Dear Gossips,  

In October 2021, cinematographer Halyna Hutchins was tragically killed in a shooting incident on the set of Rust, a Western filming in New Mexico starring Alec Baldwin. The chain of events was horrific, a bounty of cut corners and still unanswered questions about how live rounds ended up on a film set, but Alec Baldwin was using the gun loaded with that live round, and now he, and set armorer Hannah Gutierrez Reed, will be charged with involuntary manslaughter in the state of New Mexico. The charges are being augmented with a “firearm enhancement” which carries a mandatory minimum sentence of five years. Lawyers for both Baldwin and Gutierrez Reed have stated they intend to fight these charges in court.


First assistant director David Halls, who gave Baldwin the gun on set that day, will plead guilty to a charge of “negligent use of a deadly weapon” and receive six months’ probation, but no jail time. Others involved in handling weapons on set, such as prop master Sarah Zachry—who shot herself in the foot with a blank, among the many apparent safety incidents on set—and weapons supplier Seth Kenney, are not being charged with anything.

While serious questions remain to this day—primarily how in the hell did live rounds get on set in the first place—I am not really surprised charges will be filed. Rust less resembles The Crow, on which Brandon Lee died in a shooting incident, than it does Midnight Rider, the 2014 production that resulted in the on-set death of Sarah Jones, a camera operator who was struck by a train during filming. A lot of people are asking why Baldwin and Gutierrez Reed are facing criminal charges, when no one was ever charged with Lee’s death on The Crow, but Midnight Rider changed the parameters. That incident resulted in director Randall Miller serving a year in jail for, you guessed it, involuntary manslaughter (and criminal trespass, as they did not have permits to film on an active train trestle). Executive producer Jay Sedrish and first assistant director Hillary Schwartz both plead guilty to the same charges and received ten years’ probation each in their plea bargains. It seems likely the prosecutors in Santa Fe are following the precedent set by Midnight Rider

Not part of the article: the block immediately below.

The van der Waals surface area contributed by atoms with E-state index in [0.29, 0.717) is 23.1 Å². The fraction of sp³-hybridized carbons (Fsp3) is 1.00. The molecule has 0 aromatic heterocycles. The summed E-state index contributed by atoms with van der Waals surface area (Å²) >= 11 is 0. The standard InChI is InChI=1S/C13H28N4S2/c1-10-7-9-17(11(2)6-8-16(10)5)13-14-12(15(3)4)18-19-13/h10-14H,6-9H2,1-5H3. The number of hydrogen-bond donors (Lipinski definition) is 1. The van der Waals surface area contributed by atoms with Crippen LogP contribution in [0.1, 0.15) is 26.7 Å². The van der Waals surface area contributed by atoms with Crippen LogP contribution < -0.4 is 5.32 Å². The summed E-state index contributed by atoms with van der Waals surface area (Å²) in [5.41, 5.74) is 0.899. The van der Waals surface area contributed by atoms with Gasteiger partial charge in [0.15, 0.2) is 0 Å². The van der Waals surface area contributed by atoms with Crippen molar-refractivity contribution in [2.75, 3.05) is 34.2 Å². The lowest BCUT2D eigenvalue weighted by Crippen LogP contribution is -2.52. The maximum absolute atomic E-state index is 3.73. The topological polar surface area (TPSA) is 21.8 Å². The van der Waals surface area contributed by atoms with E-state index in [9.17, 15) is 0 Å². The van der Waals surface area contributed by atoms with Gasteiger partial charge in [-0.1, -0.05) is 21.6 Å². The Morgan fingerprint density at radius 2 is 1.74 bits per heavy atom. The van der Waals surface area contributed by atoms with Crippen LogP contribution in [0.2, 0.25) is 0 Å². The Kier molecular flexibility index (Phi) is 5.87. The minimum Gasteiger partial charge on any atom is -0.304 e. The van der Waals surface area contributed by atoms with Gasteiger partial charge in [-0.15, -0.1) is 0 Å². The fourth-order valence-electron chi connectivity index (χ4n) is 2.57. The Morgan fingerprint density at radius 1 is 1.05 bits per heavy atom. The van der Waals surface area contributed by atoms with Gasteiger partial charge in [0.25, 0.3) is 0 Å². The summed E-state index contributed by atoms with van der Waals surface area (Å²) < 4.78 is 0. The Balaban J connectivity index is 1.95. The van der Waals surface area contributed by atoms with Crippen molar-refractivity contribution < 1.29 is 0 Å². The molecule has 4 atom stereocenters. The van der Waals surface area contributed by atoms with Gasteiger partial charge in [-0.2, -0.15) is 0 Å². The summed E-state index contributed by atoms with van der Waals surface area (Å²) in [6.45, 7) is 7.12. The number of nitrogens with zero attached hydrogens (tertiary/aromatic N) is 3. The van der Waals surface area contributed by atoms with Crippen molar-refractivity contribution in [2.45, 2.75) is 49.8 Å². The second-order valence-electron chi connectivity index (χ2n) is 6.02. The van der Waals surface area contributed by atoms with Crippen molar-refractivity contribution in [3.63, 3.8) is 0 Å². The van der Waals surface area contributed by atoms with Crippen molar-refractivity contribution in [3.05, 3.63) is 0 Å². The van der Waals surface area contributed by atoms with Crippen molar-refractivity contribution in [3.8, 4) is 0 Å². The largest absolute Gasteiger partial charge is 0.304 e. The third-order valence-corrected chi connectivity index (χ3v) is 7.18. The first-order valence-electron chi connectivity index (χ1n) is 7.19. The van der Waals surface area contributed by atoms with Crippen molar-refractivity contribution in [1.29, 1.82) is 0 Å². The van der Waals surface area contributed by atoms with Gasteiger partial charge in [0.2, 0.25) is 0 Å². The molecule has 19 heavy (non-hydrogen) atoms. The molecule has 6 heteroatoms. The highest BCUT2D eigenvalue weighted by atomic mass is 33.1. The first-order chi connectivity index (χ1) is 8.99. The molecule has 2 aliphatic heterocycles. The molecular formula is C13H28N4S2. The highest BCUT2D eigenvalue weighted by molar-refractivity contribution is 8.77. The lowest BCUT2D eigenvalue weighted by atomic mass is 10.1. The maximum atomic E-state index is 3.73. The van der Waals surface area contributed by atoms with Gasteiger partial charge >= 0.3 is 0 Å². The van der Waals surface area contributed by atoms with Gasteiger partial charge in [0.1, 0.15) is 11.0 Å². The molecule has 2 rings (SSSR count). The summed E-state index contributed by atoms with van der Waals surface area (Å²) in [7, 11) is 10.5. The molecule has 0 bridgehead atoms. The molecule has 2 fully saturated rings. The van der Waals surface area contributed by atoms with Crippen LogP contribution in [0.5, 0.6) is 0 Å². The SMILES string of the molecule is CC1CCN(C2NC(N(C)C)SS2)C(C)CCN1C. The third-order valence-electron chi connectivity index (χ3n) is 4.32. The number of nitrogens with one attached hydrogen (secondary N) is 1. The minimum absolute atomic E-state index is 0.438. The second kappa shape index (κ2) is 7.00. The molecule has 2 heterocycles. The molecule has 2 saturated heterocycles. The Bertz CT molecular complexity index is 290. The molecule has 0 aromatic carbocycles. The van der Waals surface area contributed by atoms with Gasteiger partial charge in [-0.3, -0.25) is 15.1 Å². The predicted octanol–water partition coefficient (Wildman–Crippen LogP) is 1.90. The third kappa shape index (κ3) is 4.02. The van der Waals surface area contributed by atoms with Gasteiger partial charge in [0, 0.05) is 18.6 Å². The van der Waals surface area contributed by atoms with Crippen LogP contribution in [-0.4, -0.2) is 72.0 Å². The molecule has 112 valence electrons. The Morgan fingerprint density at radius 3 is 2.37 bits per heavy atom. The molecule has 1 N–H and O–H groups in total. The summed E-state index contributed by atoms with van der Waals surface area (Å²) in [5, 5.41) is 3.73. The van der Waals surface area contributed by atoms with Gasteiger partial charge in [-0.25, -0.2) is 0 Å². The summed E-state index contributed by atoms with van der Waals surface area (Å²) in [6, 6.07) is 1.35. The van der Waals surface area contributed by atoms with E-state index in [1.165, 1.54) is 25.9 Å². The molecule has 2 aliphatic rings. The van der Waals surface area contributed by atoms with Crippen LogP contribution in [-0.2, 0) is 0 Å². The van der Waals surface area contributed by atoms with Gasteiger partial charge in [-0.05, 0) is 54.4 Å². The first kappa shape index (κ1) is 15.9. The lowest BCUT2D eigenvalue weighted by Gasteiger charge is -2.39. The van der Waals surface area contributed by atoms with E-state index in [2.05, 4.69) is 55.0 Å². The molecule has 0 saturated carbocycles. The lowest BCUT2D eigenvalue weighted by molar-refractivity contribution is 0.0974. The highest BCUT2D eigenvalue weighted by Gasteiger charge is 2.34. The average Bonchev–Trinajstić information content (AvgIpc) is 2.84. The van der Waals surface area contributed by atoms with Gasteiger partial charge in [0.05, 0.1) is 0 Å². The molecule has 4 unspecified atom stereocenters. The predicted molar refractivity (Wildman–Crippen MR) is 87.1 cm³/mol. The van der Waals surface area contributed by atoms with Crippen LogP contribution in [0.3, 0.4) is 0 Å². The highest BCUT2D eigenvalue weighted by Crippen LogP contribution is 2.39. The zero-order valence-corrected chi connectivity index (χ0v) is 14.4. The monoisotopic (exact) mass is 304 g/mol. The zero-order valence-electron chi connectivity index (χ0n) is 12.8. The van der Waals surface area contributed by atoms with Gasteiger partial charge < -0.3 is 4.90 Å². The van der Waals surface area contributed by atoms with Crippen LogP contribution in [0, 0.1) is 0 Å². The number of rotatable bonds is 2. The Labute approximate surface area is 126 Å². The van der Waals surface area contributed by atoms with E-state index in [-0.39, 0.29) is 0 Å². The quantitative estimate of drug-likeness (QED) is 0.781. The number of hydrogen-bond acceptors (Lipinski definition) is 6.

However, SAG-AFTRA is weighing in, calling the prosecutor’s argument “wrong and uninformed”, and actor Michael Cerveris has already pointed out the union should provide a contract out for actors who don’t want to handle weapons on set, if they can be deemed liable for any accident that might occur.

It’s not unreasonable. Right now, actors aren’t really part of the safety chain for weapons on set. There is (supposed to be) a whole chain of custody in place from suppliers to armorers to props to assistant directors who handle, check, and re-check weapons before they get to actors. The assumption, presently, is that actors aren’t part of that chain of custody, that by the time a gun reaches the actor, it is just another prop. If that changes as a result of Rust, yeah, actors should have a protected right to refuse handling a weapon on set.


Brandon Lee’s death introduced a lot of the protocol used today on sets regarding gun safety. Halyna Hutchins’ death will undoubtedly introduce even stricter protocols—a California state senator is once again trying to get a new safety bill through the statehouse—if not the abandonment of real guns altogether (many filmmakers have already stated an intent to switch to Airsoft guns, replicas that shoot plastic pellets). While some people will undoubtedly get all “mah guns!” about it, film is fantasy, and the pursuit of reality in the name of fantasy can be self-defeating. On screen, you cannot tell the difference between an Airsoft gun and a real gun. There is literally no reason for anything like this to happen again. 

Live long and gossip,


PS: Rust was supposed to resume filming this month. Absolutely cursed.